A predatory beast with leathery orange skin is gallivanting through social media, sowing fear in its wake.
That's because there have been recent sightings of a tangerine-colored alligator in South Carolina.
Earlier this week, members of a residential community in Hanahan, South Carolina, spotted an unusual sight near one of the retention ponds — an alligator with skin tinted an orange hue. Estimated to be 4 to 5 feet (1.2 to 1.5 meters) long, the apricot alligator was nicknamed "Trumpigator" by its human neighbors, local television newscast WCBD News 2 reported. [Alligator Alley: Pictures of Monster Reptiles]
The carrot-colored crocodilian is most likely an American alligator (Alligator mississippiensis) — the only crocodilian native to South Carolina — which can live to be more than 60 years old and reach lengths of up to 13 feet (4 m), according to the South Carolina Department of Natural Resources (SCDNR).
Earlier this week, the gator was photographed basking on the bank near a pond, its bright orange skin standing out in sharp contrast to the patchy brown grass. Several Facebook commenters joked that the alligator must be a fan of the Tigers football team at Clemson University, South Carolina, which has an orange logo and uniforms.
But alligators don't paint themselves in pumpkin palettes to show sports allegiances or to look tanned for television cameras. So what might have turned this alligator the unexpected hue? One explanation might be rust, iron oxide, from a steel culvert where the alligator was hiding out during the winter, an SCDNR representative tweeted.
An environmental factor like algae or a pollutant in the water could also color a gator's skin, but it's difficult to know for sure, Josh Zalabak, a herpetologist with the South Carolina Aquarium, told WCBD News 2. If the discoloration is only skin-deep, it should disappear in a few weeks, when the alligator sheds its skin, WCBD News 2 reported.
While rusty reptiles are rare, this isn't the first time someone has spied an alligator resembling an escapee from a Cheetos factory.
In 2011, news of an orange alligator photographed in Venice, Florida, prompted speculation about whether the beast's appearance represented a dramatic dye job or "evolution in action," biologist David Steen wrote in a blog post that year.
Steen, an assistant research professor at the Auburn University Museum of Natural History in Alabama, noted that the Florida Fish and Wildlife Conservation Commission weighed in quickly to explain that the peculiar color was probably caused by something in the water. In fact, Steen had observed this phenomenon firsthand, in turtles he captured years earlier in New York State, he said.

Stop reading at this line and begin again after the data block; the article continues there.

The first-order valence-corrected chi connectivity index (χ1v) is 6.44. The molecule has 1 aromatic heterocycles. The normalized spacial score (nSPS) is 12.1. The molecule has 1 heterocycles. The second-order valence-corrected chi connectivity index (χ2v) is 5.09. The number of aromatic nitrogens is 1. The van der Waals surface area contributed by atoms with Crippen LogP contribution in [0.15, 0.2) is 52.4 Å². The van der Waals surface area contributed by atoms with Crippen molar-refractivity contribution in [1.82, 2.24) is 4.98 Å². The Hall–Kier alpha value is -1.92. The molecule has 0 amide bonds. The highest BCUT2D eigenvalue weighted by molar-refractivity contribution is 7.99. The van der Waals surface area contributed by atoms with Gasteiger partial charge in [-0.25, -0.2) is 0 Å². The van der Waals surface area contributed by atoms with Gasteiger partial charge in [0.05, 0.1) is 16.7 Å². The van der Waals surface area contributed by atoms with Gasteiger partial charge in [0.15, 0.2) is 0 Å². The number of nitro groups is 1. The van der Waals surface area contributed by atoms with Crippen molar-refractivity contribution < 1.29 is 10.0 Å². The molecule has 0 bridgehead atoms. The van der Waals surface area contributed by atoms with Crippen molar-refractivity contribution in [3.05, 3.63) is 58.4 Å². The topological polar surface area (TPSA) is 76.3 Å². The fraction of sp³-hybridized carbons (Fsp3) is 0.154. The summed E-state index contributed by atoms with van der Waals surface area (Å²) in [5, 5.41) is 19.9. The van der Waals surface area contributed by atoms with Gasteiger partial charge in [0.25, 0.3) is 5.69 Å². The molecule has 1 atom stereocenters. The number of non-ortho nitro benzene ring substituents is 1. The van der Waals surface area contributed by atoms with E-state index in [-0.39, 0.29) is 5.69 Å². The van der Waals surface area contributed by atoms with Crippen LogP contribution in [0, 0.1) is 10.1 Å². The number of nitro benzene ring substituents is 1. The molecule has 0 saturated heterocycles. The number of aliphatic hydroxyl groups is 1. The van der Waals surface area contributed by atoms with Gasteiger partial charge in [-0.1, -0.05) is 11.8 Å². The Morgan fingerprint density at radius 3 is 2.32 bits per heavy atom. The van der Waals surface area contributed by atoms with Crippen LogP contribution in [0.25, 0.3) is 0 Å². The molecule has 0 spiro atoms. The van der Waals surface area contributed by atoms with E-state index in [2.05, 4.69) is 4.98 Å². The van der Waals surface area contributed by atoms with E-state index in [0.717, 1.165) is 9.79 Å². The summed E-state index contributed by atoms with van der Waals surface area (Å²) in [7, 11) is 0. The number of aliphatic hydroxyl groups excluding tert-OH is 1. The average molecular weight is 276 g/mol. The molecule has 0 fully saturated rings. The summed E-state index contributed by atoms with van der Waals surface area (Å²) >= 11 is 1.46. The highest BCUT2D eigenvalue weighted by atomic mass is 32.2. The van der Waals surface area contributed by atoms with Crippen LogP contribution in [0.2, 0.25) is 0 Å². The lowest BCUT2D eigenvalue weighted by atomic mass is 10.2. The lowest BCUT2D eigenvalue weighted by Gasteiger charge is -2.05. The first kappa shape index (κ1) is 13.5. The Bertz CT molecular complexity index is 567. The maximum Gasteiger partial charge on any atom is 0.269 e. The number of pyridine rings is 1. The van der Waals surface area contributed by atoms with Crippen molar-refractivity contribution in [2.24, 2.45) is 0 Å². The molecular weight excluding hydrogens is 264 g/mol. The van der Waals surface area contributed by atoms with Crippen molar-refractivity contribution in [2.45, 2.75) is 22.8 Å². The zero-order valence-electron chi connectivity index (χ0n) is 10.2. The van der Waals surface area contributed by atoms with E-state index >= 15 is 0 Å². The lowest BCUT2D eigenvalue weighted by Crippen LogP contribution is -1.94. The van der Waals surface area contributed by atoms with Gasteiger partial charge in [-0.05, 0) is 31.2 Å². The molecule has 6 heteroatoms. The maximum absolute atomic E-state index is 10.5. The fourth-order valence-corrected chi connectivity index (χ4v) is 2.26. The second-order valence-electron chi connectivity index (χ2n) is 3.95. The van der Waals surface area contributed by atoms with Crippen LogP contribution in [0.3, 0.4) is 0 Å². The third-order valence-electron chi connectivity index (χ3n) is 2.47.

"I would occasionally visit ponds with water stained from naturally occurring sediment. As you might expect, the turtles I caught in these ponds were colored differently from those I caught elsewhere," Steen wrote.
As tempting as it might be to venture closer to a strangely colored gator to snap a photo, wildlife officials warn that people need to exercise caution around these large predators, and maintain a safe distance. About 60 feet (18 m) is recommended by the Savannah River Ecology Lab (SREL) at the University of Georgia, in a post about alligator safety.
"Please remember that they are wild animals and should be respected as such," J. Whitfield Gibbons, director of outreach for SREL, said in the statement. "A few precautions on our part can help both humans and alligators coexist safely."
Original article on Live Science.
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Mindy Weisberger is an editor at Scholastic and a former Live Science channel editor and senior writer. She has reported on general science, covering climate change, paleontology, biology, and space. Mindy studied film at Columbia University; prior to Live Science she produced, wrote and directed media for the American Museum of Natural History in New York City. Her videos about dinosaurs, astrophysics, biodiversity and evolution appear in museums and science centers worldwide, earning awards such as the CINE Golden Eagle and the Communicator Award of Excellence. Her writing has also appeared in Scientific American, The Washington Post and How It Works Magazine.